By 1840 all the eastern tribes had been subdued, annihilated or forcibly removed to Indian Territory west of the Mississippi.
The discovery of the New World by European explorers caused endless problems for American Indians, whose homelands were gradually taken from them and whose cultures were dramatically altered, and in some cases destroyed, by the invasion.
The first contact between southeastern American Indians and Europeans was the expedition of Hernando de Soto in 1540. De Soto took captives for use as slave labor, while others were abused because the Europeans deemed them savages. Epidemic diseases brought by the Europeans spread through the Indian villages, decimating native populations.
Over the next two centuries more and more white settlers arrived, and the native cultures responded to pressures to adopt the foreign ways, leading to the deterioration of their own culture. During the colonial period Indian tribes often became embroiled in European colonial wars. If they were on the losing side, they frequently had to give up parts of their homelands.
After the American Revolution the Indians faced another set of problems. Even though it took time for the new government to establish a policy for dealing with the Indians, the precedent had been set during the colonial period. The insatiable desire of white settlers for lands occupied by Indian people inevitably led to the formulation of a general policy of removing the unwanted inhabitants.
Political leaders including President Thomas Jefferson believed that the Indians should be civilized, which to him meant converting them to Christianity and turning them into farmers. Many other whites agreed, and missionaries were sent among the tribes. But when the transformation did not happen quickly enough, views changed about the Indian people's ability to be assimilated into white culture.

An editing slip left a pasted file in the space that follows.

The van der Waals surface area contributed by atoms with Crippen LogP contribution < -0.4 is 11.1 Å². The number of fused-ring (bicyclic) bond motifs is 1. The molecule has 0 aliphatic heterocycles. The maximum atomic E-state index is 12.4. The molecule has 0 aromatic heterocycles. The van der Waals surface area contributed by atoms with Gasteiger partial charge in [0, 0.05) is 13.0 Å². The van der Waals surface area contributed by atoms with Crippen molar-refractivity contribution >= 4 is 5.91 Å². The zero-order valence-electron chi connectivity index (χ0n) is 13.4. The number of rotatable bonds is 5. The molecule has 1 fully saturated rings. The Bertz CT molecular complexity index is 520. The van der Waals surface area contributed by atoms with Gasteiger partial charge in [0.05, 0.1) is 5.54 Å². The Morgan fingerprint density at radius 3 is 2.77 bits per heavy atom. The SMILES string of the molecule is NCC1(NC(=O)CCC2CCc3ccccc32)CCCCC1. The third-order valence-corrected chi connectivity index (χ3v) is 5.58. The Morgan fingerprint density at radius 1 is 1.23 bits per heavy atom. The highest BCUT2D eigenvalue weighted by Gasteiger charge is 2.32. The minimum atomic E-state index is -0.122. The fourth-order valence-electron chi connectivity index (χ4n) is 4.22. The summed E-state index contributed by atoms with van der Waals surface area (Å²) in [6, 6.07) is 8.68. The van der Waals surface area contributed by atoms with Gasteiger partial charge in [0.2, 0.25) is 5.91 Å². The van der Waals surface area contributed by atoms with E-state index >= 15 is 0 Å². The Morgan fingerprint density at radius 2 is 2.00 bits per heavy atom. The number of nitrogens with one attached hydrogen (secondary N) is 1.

"We, the great mass of the people think only of the love we have to our land for...we do love the land where we were brought up. We will never let our hold to this land go...to let it go it will be like throwing away...[our] mother that gave...[us] birth."
(Letter from Aitooweyah, to John Ross, principal chief of the Cherokees.)
National policy to move Indians west of the Mississippi developed after the Louisiana Territory was purchased from the French in 1803. Whites moving onto these lands pressed the U.S. government to do something about the Indian presence. In 1825 the U.S. government formally adopted a removal policy, which was carried out extensively in the 1830's by Presidents Andrew Jackson and Martin Van Buren. The result was particularly overwhelming for the Indians of the southeastern United States - primarily the Cherokee, Chickasaws, Choctaws, Creeks, and Seminoles - who were finally removed hundreds of miles to a new home.
Perhaps the most culturally devastating episode of this era is that concerning the removal of the Cherokee Indians, who called themselves (Italicized- Ani Yun wiya.) Traditionally the Cherokees had lived in villages in the southern Appalachians - present-day Virginia, West Virginia, Kentucky, Tennessee, western North Carolina, and South Carolina, northern Georgia, and northeastern Alabama. Here in a land of valleys, ridges, mountains, and streams they developed a culture based on farming, hunting, and fishing.
The Cherokees took on some of the ways of white society. They built European-style homes and farmsteads, laid out European-style fields and farms, developed a written language, established a newspaper, and wrote a constitution. But they found that they were not guaranteed equal protection under the law and that they could not prevent whites from seizing their lands. They were driven from their homes, herded into internment camps, and moved by force to a strange land.